Plain English – “Indemnity or not to be”

Plain English – “Indemnity or not to be”

An indemnity clause is an agreement by one party (the “indemnifier”) to keep another party (the “beneficiary”) harmless against specified loss or damage which the beneficiary may suffer. Properly drafted, indemnities can be a very effective way of managing risk.

The most important effect of a properly drafted indemnity is to change the position at law which would, without an indemnity, restrict the right of a party to recover losses. These restrictions include limitation periods, causation, requirements to mitigate loss and the tests of foreseeability and remoteness.

Despite the importance of indemnities, they are often used without properly considering their scope and the legal principles that will be applied in determining whether they are in fact enforceable. If not properly drafted, there is a real risk that an indemnity will not give you the protection that you think it will (or, for the indemnifier, can open you to liabilities that you didn’t expect).

When reviewing an indemnity, there are a number of issues to consider.  These are by no means exhaustive but regularly arise between counterparties:

  • Ambiguity – Where indemnity clauses are ambiguous, the courts will construe them in favour of the indemnifier.  And, to compound matters for any beneficiary, the courts will tend to construe the provisions strictly meaning that if, for example, losses that were intended to be covered by the indemnity are not expressly set out in the provision, they may not be recoverable. The bottom line: be very clear about what you want protection against. In this respect, it may be helpful to prepare a risk matrix.
  • Who does it apply to – Following on from the previous point, if the indemnity relates to the conduct of the indemnifier but does not expressly relate to its contractors or representatives, the indemnity may not provide protection in relation to actions done on the indemnifier’s behalf by those contractors or representatives.
  • “arising out of” / ”in connection with” – These are terms often used in indemnities. They will be construed broadly but care must be applied. In both instances, there must be a casual or consequential relationship or a sufficient nexus.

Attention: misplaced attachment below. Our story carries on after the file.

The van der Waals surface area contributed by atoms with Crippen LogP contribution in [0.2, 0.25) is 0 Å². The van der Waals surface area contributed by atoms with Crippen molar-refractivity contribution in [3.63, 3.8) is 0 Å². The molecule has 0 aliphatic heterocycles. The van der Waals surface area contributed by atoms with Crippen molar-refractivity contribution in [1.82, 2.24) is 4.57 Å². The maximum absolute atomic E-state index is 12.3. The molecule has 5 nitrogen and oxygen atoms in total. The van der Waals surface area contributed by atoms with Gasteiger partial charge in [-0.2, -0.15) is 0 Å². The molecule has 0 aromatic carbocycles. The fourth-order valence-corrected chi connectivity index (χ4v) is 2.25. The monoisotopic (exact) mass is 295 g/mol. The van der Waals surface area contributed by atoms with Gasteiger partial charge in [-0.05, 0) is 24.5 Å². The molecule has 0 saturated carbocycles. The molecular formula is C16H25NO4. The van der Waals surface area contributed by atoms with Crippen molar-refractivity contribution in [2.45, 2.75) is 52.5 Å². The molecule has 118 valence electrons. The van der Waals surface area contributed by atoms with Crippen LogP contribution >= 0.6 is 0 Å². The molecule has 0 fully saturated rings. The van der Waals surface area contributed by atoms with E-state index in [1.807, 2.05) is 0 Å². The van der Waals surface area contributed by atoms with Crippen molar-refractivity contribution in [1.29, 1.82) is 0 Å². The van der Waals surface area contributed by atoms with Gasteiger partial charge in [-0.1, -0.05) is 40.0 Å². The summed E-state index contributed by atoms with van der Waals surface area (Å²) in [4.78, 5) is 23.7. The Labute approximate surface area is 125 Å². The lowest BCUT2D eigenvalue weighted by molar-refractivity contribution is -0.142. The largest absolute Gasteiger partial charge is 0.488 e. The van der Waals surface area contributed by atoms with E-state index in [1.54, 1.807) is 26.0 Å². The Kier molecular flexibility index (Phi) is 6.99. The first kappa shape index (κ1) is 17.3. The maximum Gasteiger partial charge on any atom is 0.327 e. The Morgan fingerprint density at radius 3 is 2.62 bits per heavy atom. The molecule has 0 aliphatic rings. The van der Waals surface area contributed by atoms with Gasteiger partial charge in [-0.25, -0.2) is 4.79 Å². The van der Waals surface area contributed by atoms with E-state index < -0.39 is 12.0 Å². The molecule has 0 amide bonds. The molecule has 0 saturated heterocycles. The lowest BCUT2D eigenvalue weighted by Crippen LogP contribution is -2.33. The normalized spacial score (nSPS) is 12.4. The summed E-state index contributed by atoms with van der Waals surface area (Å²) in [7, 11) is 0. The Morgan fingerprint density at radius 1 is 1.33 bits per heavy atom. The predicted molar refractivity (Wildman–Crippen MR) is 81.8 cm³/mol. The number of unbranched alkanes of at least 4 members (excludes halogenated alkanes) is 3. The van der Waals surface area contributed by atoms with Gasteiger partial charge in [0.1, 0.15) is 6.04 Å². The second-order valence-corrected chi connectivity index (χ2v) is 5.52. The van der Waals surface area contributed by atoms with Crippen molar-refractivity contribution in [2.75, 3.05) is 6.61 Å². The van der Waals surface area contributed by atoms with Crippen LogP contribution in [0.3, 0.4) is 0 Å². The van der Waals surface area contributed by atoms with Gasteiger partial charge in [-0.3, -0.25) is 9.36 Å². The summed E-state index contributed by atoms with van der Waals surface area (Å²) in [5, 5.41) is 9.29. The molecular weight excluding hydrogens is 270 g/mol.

• Caps – Are caps on liability appropriate to the indemnity?  Or, perhaps a time limit on when claims can be made?
  • Insurance – The relationship of an indemnity and insurance in respect of that indemnity is important. For one, it could be important in interpreting the scope of the indemnity. The requirement for the indemnifier to take out insurance in respect of a particular type of loss may be considered as supporting an interpretation that the indemnity intended to cover that loss. Additionally, the beneficiary should ensure that the indemnifier has taken out insurance in respect of the protected losses. This may involve getting assurances from the indemnifier and the insurer that the relevant policies will cover the liabilities.
  • Survival – Does the indemnity survive termination of the contract?
  • Causation – Importantly for the indemnifier, does the indemnity extend to loss which is not within the control of the indemnifier? Some indemnities cover all loss irrespective of whether it is the fault of the indemnifier or not.  Should the indemnifier be liable for losses caused through a force majeure event?
  • Contribution – Is there a contributory component for losses contributed to by the beneficiary?

There are a number of other issues to consider when drafting or accepting an indemnity, each of which will depend on the factual matrix surrounding the provisions.  In all situations, however, indemnities require considerable care whether taking on liabilities or looking for protection.

Hunt & Humphry provides a full range of corporate and commercial advice including public and private corporate work. We are a team comprising lawyers who practiced with large national and international law firms, providing a personal service that is characteristic of specialist firms.


Michael Hunt | click to email
Chris Humphry | click to email
Melissa Watts | click to email
Josh Hunt | click to email
Conrad Marais | click to email
Paul Harley | click to email

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